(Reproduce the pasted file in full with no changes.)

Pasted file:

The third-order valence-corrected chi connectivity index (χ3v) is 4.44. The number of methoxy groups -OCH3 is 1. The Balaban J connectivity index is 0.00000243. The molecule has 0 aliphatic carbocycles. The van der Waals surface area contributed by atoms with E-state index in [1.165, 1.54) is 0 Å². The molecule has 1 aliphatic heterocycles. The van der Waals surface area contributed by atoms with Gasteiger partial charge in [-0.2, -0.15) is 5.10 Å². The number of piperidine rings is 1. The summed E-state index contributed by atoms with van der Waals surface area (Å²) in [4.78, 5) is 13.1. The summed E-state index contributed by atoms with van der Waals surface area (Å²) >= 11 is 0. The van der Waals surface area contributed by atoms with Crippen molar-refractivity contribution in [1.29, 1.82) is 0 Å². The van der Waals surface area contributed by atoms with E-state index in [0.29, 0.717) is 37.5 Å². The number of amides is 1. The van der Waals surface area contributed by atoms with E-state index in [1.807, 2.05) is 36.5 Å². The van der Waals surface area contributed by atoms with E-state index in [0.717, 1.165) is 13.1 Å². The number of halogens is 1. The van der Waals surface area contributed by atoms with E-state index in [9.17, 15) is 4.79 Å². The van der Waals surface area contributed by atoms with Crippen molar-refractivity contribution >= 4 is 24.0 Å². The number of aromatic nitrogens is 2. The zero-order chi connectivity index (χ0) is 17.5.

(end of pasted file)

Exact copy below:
The third-order valence-corrected chi connectivity index (χ3v) is 4.44. The number of methoxy groups -OCH3 is 1. The Balaban J connectivity index is 0.00000243. The molecule has 0 aliphatic carbocycles. The van der Waals surface area contributed by atoms with E-state index in [1.165, 1.54) is 0 Å². The molecule has 1 aliphatic heterocycles. The van der Waals surface area contributed by atoms with Gasteiger partial charge in [-0.2, -0.15) is 5.10 Å². The number of piperidine rings is 1. The summed E-state index contributed by atoms with van der Waals surface area (Å²) in [4.78, 5) is 13.1. The summed E-state index contributed by atoms with van der Waals surface area (Å²) >= 11 is 0. The van der Waals surface area contributed by atoms with Crippen molar-refractivity contribution in [1.29, 1.82) is 0 Å². The van der Waals surface area contributed by atoms with E-state index in [0.29, 0.717) is 37.5 Å². The number of amides is 1. The van der Waals surface area contributed by atoms with E-state index in [1.807, 2.05) is 36.5 Å². The van der Waals surface area contributed by atoms with E-state index in [0.717, 1.165) is 13.1 Å². The number of halogens is 1. The van der Waals surface area contributed by atoms with E-state index in [9.17, 15) is 4.79 Å². The van der Waals surface area contributed by atoms with Crippen molar-refractivity contribution >= 4 is 24.0 Å². The number of aromatic nitrogens is 2. The zero-order chi connectivity index (χ0) is 17.5.